British artist Simon Kirk brings his beguiling work to the
By Heather Ayres
Rough, vibrant etchings and collages fill dozens of 5-by-7-inch pieces of plywood, each one a story unto itself. Each piece is a testament to the creativity and originality of English artist Simon Kirk and his work currently on display in his first
An artist his entire life, Kirk attended university in
“I moved to London to pursue my art career but found that working to pay the high rents left little time to paint,” says Kirk. “It was only when I moved back to my hometown of Leigh that I really had the opportunity to start my career.”
It was in Leigh, located 30 miles outside of
“I was able to start creating a body of work and build my reputation. I’m very lucky in that sense … it’s great to live in a place with so many likeminded people. It offers opportunities for critical engagement and collaborative,” says Kirk.
Kirk’s art found its home in sketchbooks where intimacy and artistic expression met in harmony with one another. Translating these characteristics into gallery-ready material presented the bigger challenge.
“The relationship between a viewer and an image in a sketchbook is entirely different to the relationship between viewer and image on a wall,” says Kirk.
“With a sketchbook, they can be tactile; they hold the book in their hands. There is a notion of intimacy, in contrast to the image on the wall which has become ‘a piece of art’ even though it may be essentially the same image.”
Over time Kirk took the idea of working in a sketchbook and applied it to his pieces. He transformed the art from his initial drawings to chunks of wood that Kirk then built up with paint and paper while continually referencing the sketches that were the birth places of his work.
“[My process] echoes the editing process that would take place in a sketchbook,” says Kirk. “Ideas develop and decisions about composition all take place of the piece itself … the size not only makes it easier to shift around as I work, it is also less intimidating. It’s a more direct and personal way of working for me; I can be spontaneous and ideas filter through me quicker and I think the audience responds to that.”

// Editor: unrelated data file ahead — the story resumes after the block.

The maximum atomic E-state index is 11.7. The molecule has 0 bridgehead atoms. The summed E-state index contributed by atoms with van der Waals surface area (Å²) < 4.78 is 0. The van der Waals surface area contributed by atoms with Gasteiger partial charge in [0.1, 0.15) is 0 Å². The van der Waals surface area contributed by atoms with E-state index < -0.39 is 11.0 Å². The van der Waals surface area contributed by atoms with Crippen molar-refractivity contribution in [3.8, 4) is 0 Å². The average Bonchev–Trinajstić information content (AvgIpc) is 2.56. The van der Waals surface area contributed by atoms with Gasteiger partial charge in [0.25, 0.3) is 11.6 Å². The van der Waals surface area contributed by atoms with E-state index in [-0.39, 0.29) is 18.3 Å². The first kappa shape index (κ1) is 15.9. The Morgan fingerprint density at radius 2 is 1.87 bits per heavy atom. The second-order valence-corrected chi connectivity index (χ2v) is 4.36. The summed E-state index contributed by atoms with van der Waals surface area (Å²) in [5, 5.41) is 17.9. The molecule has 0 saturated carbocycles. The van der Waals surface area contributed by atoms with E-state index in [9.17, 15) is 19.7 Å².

Small and inviting, Kirk’s wall pieces completely lack the intimidation that can be experienced when looking at other larger pieces of artwork. It is this inviting nature that drew Gallery 113 owner and curator Jill Divine to bring Kirk’s artwork to
Connecting via the Internet, Divine first made contact with Kirk to get him on board with doing an exhibit half way across the world.
“This is the total social network media age and I found him on Facebook,” says Divine. “… I could have never found him otherwise … one of my friends on Facebook really liked him and there was a little blurb about him and I had to get him.”
Kirk’s enthusiastic response to having an exhibit in
“When I got this box and opened it up I had them spread all over my living room. I had to take them out and see them because they are just so cool,” says Divine.
For Divine, the compact stature invites the audience to get close to each piece breaching the barrier so often found between the art and the viewer. This intimacy tempts the audience—even dares them—to reach out and touch Kirk’s work and become a part of it.
Created a world away, Kirk’s art is somehow at home in the American Southwest; a flavor of
While each piece is brought together through color, style and composition, each one can stand on its own providing a unique insight into the stories they divulge. Each one features the marriage of printed words and pictures with a twist of humor, described by Kirk as being of the darker variety. The individual works are bizarrely captivating and reveal new layers as one spends more time studying them.
“[They] are like fine haiku,” says Divine. “They are small but they have this little hit to them; this little hit. In a little space they have a lot of insight.”
Titles like “Antiques Road Show” prompt viewers to discover the reasoning behind the monikers and how they relate to the graphics depicted. Images from comic books and words combine to create a sense of whimsy and juxtaposition of materials that is done deliberately and with purpose, rather than simply being a happy accident.
“I have boxes of collage material and texts that I’m working from, so there are limitless combinations,” says Kirk. “But ultimately, I have control over the composition and if something doesn’t work I can see it. As [abstract figurative painter] Francis Bacon said, ‘All painting is an accident.’ But it’s also not an accident, because one must select what part of the accident one chooses to preserve.”
It is this humorous no-angst art that Divine is pleased to present at her new gallery in downtown
“It is nice sometimes to have the thoughtfulness without the depressing drama in art,” says Divine, “[Kirk] makes sense of things in a creative and unique way that boarders on the cheeky.”
Cheekiness, dark humor and a vibrant otherworldliness matched by the timing of Dia de los Muertos, Simon Kirk’s art fits in seamlessly with the kitschy, eclectic culture of Flagstaff; a new home away from home.
See the artwork of Simon Kirk at Gallery 113, 113 E. Birch. The display will be up through January 2012. The gallery hours are Thursday through Saturday, For more info, see www.simon-kirk.co.uk or www.galleryone13.com, or call the gallery at 600-2113.